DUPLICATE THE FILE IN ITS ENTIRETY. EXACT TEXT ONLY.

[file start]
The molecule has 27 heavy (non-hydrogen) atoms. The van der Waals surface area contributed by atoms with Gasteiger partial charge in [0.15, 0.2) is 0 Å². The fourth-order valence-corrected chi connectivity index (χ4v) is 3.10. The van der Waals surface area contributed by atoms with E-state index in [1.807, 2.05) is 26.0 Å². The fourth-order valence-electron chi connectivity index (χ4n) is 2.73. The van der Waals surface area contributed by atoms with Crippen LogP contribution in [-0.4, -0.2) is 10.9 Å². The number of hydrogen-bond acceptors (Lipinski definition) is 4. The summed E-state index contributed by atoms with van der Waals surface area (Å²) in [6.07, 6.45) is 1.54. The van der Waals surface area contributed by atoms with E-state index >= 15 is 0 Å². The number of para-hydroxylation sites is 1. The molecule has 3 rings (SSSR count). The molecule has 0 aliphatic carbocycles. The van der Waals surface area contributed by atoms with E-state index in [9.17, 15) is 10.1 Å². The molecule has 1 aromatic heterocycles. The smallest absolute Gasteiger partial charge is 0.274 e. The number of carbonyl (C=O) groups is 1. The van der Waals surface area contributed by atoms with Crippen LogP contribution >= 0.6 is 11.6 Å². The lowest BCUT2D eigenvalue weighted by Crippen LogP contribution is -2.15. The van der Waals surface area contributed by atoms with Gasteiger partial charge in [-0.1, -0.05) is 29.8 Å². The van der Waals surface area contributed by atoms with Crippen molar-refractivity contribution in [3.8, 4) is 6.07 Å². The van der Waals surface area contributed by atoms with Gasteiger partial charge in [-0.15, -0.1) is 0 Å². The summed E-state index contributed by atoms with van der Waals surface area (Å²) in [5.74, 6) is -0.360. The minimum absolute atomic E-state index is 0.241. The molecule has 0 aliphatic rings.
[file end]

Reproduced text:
The molecule has 27 heavy (non-hydrogen) atoms. The van der Waals surface area contributed by atoms with Gasteiger partial charge in [0.15, 0.2) is 0 Å². The fourth-order valence-corrected chi connectivity index (χ4v) is 3.10. The van der Waals surface area contributed by atoms with E-state index in [1.807, 2.05) is 26.0 Å². The fourth-order valence-electron chi connectivity index (χ4n) is 2.73. The van der Waals surface area contributed by atoms with Crippen LogP contribution in [-0.4, -0.2) is 10.9 Å². The number of hydrogen-bond acceptors (Lipinski definition) is 4. The summed E-state index contributed by atoms with van der Waals surface area (Å²) in [6.07, 6.45) is 1.54. The van der Waals surface area contributed by atoms with E-state index >= 15 is 0 Å². The number of para-hydroxylation sites is 1. The molecule has 3 rings (SSSR count). The molecule has 0 aliphatic carbocycles. The van der Waals surface area contributed by atoms with E-state index in [9.17, 15) is 10.1 Å². The molecule has 1 aromatic heterocycles. The smallest absolute Gasteiger partial charge is 0.274 e. The number of carbonyl (C=O) groups is 1. The van der Waals surface area contributed by atoms with Crippen LogP contribution >= 0.6 is 11.6 Å². The lowest BCUT2D eigenvalue weighted by Crippen LogP contribution is -2.15. The van der Waals surface area contributed by atoms with Gasteiger partial charge in [-0.1, -0.05) is 29.8 Å². The van der Waals surface area contributed by atoms with Crippen molar-refractivity contribution in [3.8, 4) is 6.07 Å². The van der Waals surface area contributed by atoms with Gasteiger partial charge in [-0.15, -0.1) is 0 Å². The summed E-state index contributed by atoms with van der Waals surface area (Å²) in [5.74, 6) is -0.360. The minimum absolute atomic E-state index is 0.241. The molecule has 0 aliphatic rings.